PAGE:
It made headlines twenty years ago as Tutsis and Tutsi sympathizers were brutally hacked to death by Hutu militia, but today Rwanda is emerging as one of Africa’s most organized and progressive countries. Plastic bags are banned (in fact they are confiscated by army personnel at borders), helmets are enforcibly worn on motorbikes, and crime levels have plummeted. While many criticize Paul Kagame for his somewhat authoritarian rule, there is no denying that Rwanda is one of the cleanest and friendliest countries on the continent. While its genocide history is horrific and thought-provokingly displayed in memorials across the country, Rwanda also boasts stunning lakeside retreats, a rolling patchwork of crop-laden hills, and its own small corner of jungle-dwelling Mountain Gorillas.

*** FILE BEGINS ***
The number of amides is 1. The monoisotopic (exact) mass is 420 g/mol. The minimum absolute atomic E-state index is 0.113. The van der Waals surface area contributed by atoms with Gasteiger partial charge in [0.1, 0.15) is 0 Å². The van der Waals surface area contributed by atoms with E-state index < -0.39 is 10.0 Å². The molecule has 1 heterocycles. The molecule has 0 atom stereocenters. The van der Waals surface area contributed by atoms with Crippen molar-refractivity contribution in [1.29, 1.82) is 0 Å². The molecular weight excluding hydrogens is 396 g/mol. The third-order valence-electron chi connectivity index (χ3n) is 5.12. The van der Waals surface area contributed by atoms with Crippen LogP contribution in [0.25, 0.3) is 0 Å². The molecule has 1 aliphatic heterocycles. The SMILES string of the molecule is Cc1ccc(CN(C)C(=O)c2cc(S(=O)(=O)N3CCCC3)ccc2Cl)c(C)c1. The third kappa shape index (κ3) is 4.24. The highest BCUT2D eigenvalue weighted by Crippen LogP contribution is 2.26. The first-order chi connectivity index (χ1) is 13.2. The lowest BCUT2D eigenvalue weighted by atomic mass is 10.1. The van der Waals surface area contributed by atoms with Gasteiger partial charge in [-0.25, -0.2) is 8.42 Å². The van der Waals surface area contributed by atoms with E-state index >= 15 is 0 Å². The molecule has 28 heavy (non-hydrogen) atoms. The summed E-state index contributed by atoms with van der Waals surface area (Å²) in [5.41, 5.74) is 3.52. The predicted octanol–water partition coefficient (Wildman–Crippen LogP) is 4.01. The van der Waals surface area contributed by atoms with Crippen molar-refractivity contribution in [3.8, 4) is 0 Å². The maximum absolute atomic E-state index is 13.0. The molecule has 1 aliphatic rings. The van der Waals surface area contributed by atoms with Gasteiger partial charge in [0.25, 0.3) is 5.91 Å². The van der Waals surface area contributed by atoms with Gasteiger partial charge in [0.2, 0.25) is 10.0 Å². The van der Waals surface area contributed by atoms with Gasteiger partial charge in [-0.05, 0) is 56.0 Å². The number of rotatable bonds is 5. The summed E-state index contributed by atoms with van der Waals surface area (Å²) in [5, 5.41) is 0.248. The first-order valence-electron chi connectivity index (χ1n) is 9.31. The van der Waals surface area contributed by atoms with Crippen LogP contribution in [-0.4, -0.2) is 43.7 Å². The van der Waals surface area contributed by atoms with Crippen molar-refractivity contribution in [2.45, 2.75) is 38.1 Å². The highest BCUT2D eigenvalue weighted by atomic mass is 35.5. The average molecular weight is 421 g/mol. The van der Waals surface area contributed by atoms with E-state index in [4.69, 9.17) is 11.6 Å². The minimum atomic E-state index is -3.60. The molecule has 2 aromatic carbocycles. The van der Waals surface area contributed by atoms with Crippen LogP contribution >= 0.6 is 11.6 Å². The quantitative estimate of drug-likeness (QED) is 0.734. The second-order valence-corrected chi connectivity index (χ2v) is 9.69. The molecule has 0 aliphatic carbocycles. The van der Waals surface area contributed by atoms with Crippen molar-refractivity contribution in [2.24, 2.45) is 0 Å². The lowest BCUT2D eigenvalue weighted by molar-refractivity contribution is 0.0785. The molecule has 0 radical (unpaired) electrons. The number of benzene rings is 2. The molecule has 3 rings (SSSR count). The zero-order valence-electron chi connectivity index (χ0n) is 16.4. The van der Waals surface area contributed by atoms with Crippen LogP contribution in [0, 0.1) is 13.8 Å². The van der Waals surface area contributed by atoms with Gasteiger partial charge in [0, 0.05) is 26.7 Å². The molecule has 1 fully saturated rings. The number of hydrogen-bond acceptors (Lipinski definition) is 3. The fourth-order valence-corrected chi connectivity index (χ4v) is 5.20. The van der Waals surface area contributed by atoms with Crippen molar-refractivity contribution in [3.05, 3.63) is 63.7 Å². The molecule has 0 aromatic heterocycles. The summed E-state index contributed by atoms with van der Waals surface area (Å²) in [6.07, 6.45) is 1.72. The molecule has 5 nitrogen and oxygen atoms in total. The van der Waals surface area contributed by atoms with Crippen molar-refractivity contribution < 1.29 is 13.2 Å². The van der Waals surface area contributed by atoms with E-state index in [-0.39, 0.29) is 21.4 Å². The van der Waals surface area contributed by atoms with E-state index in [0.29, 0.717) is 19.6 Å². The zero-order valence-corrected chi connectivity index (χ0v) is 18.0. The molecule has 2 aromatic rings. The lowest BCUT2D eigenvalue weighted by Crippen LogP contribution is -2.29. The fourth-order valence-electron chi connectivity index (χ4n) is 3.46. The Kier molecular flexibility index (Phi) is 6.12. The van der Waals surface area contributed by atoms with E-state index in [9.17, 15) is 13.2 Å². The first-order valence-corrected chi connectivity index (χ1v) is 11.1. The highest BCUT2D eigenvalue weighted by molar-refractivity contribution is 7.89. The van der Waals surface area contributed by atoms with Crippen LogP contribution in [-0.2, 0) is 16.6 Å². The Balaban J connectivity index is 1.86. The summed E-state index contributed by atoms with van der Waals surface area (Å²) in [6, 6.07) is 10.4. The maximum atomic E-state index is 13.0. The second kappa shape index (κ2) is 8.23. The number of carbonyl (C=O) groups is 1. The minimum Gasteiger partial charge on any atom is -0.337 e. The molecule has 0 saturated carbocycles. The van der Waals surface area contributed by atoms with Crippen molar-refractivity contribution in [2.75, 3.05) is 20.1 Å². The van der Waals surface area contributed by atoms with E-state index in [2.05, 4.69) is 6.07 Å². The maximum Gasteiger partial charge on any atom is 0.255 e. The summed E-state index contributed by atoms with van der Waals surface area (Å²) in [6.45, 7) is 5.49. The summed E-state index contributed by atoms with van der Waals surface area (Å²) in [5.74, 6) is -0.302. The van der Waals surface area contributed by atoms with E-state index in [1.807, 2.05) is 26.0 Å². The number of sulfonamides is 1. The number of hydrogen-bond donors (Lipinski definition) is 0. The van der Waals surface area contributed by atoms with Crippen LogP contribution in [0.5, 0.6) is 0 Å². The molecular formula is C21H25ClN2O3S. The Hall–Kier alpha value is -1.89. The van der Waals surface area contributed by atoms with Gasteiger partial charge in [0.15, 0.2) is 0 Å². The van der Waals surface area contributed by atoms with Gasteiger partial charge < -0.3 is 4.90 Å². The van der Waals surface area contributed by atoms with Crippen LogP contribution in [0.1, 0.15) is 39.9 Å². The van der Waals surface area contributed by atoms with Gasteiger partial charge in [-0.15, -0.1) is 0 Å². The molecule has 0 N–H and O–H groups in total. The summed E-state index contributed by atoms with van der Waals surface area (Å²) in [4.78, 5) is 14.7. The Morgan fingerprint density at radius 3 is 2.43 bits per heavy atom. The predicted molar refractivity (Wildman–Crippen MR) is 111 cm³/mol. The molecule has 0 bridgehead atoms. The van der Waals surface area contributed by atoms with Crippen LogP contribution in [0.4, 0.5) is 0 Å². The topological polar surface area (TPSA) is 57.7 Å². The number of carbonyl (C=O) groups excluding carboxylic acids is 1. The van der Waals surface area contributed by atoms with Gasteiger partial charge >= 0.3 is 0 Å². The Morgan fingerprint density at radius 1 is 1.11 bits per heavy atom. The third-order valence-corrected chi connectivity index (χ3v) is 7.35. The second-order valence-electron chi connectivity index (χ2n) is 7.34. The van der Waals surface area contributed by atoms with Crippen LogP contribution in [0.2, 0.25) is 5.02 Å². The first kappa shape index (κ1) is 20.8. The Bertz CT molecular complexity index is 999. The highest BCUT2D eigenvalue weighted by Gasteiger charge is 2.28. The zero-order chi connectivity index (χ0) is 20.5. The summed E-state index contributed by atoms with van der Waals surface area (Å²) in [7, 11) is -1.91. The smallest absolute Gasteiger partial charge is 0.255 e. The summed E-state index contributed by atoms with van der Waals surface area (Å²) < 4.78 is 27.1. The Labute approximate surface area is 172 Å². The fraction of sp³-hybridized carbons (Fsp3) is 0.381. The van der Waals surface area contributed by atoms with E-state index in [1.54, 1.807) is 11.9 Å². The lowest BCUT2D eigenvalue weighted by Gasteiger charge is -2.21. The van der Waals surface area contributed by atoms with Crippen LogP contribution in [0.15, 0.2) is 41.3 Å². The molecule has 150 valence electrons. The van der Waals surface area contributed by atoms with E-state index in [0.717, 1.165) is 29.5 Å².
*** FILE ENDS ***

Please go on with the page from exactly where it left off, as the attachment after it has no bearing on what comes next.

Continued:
What to do:
– Trek to see families of Mountain Gorillas along the jungle-clad slopes of Parc National des Volcans
– Witness the horrors of the genocide at the Kigali Memorial Centre, set up not only to educate visitors, but also provide a place for relatives to grieve their loved ones.
– Relax on the shores of Lake Kivu at Kibuye, a more laid-back and local version of Gisenyi to the north.
– Eat ‘melange’ – a local buffet comprising beans, cassava, rice, plantain, potato and cabbage, available at lunchtime in huts across rural Rwanda. Be warned – this is NOT all-you-can-eat but pile-your-plate-as-high-as-you-can!
– Visit the Nyamata Memorial Church, just south of Kigali, where the clothes of the hundreds murdered here have been left draped over the pews and the bullet holes are still fresh in the walls.
– Indulge in fine international cuisine in Rwanda’s capital, Kigali, where a large expat community resides.